The three artists are classmates and came together with the concept of creating works based on the theme of "puns" for their group thesis. Curated by filmmaker and multimedia artist Elvert dela Cruz BaƱares, the artists use both traditional and digital media to "juxtapose signs and symbols with imagery to decode meaning in word play. Most of the works of these three emerging artists confront the idea of how words and expressions are used, perceived, and misused."

Mixed media Dumlao has a Certificate in Fine Arts major in Painting from the University of the Philippines and is taking AB Multimedia as her second course. While this 26 year old has no preferred medium and is most likely to "select the most appropriate medium for the concept," she does admit to being partial to large canvasses. This is evidenced by her diptych ""Paper Cut," all of two four feet by six feet of mixed media on wood.

21 year old Jerold Manalili, a finalist in the U.P. Cursor Digital Fine Art 2005 competition, is more adventurous with his use of brush and canvass, exploding a gamut of primary colors onto his piece "Kalye Krayola." This vibrant piece is Manalili's attempt at experimenting with different paints such as latex, acrylic, poster paint and oil. Taking two and a half weeks to paint, he was inspired by his earliest recollections of his awe of crayons and the hues they could produce on paper.

Showing the strongest potential of the three is multi-awarded 20 year old John Ryo Manaluz, whose works demonstrate depth, emotion and thoroughness. His digital prints like "Under the C" and "The Missing Peace" showcase his ability to layer meaning into the theme of puns beyond a literal take, while his "The Mysterious Karnebal" tells a macabre and melancholy story with the striking figure of a decapitated chicken/humanoid body giving birth to a head amidst a landscape of silently screaming twisted faces.

Aside from the pride of being part of a group exhibit, Dumlao is "simply enjoying the moments leading up to graduation." Manalili, on the other hand, is preparing to begin an apprenticeship to further hone his skills while Manaluz is looking forward to doing more video editing work aside from his current projects doing freelance illustration and graphic design.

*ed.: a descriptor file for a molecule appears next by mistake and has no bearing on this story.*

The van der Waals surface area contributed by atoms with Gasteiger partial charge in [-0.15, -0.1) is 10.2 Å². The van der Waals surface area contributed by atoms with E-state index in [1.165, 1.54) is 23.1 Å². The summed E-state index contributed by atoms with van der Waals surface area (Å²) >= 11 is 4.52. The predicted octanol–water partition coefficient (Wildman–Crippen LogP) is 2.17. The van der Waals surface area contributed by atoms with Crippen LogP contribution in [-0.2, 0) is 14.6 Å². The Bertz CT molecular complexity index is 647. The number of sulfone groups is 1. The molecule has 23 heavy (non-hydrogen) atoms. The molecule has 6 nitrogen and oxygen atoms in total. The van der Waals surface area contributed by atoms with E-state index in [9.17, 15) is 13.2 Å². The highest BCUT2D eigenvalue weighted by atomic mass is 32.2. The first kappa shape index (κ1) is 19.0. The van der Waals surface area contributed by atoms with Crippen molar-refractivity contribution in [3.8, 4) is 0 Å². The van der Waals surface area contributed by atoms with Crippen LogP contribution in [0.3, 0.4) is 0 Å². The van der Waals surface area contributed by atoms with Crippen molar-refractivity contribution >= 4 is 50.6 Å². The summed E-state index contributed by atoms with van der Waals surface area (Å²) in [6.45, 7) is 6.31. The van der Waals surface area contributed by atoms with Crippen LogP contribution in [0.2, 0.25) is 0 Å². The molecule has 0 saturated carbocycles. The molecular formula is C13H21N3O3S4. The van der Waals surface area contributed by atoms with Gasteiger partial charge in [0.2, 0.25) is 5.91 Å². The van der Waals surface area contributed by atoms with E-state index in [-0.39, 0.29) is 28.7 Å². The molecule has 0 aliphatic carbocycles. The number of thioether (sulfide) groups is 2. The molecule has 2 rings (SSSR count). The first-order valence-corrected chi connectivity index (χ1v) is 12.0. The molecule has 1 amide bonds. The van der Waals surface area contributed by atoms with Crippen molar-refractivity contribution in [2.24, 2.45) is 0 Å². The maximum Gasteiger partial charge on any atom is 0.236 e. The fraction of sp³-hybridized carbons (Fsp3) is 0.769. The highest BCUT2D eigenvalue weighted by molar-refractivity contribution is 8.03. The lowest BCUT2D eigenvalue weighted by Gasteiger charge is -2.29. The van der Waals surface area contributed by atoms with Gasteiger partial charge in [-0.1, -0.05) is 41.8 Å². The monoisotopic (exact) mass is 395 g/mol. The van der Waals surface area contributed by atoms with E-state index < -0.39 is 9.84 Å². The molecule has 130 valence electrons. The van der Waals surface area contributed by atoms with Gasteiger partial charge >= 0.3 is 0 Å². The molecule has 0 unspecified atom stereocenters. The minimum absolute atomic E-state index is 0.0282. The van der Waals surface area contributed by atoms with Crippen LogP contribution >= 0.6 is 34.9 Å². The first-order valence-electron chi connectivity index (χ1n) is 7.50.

Intellectual property culture Guests of honor at the opening ceremonies were Prof. Napoleon Abueva, National Artist for Sculpture; Mr. Virgilio Almario, National Artist for Literature; and Dr. Abdulmari Asia Imao, National Artist for Visual Arts.

IP Philippines Director General Adrian S. Cristobal, Jr. said that since the launch of Alab Art Space in early 2007, the gallery has opened its doors to both seasoned and budding creators. The art space not only provides a venue for showcasing original works, but also aims to cut across age groups and sectors in stressing the importance of copyright protection to national development.

"We strongly support both established and up-and-coming artists because our goal is to foster a vibrant intellectual property culture," Cristobal said. "We have a wealth of talent in our current generation of creators. They are our future national artists."

A World of Pun runs until April 25. Alab Art Space is at the ground floor of the IP Philippines Building along Gil Puyat Ave. (formerly Buendia Ave.), Makati City. 

Open from Mondays to Fridays, 9am to 6pm. For details, call Betty Uy-Regala at 752-5450 loc. 610 or 0917-859-1872 or email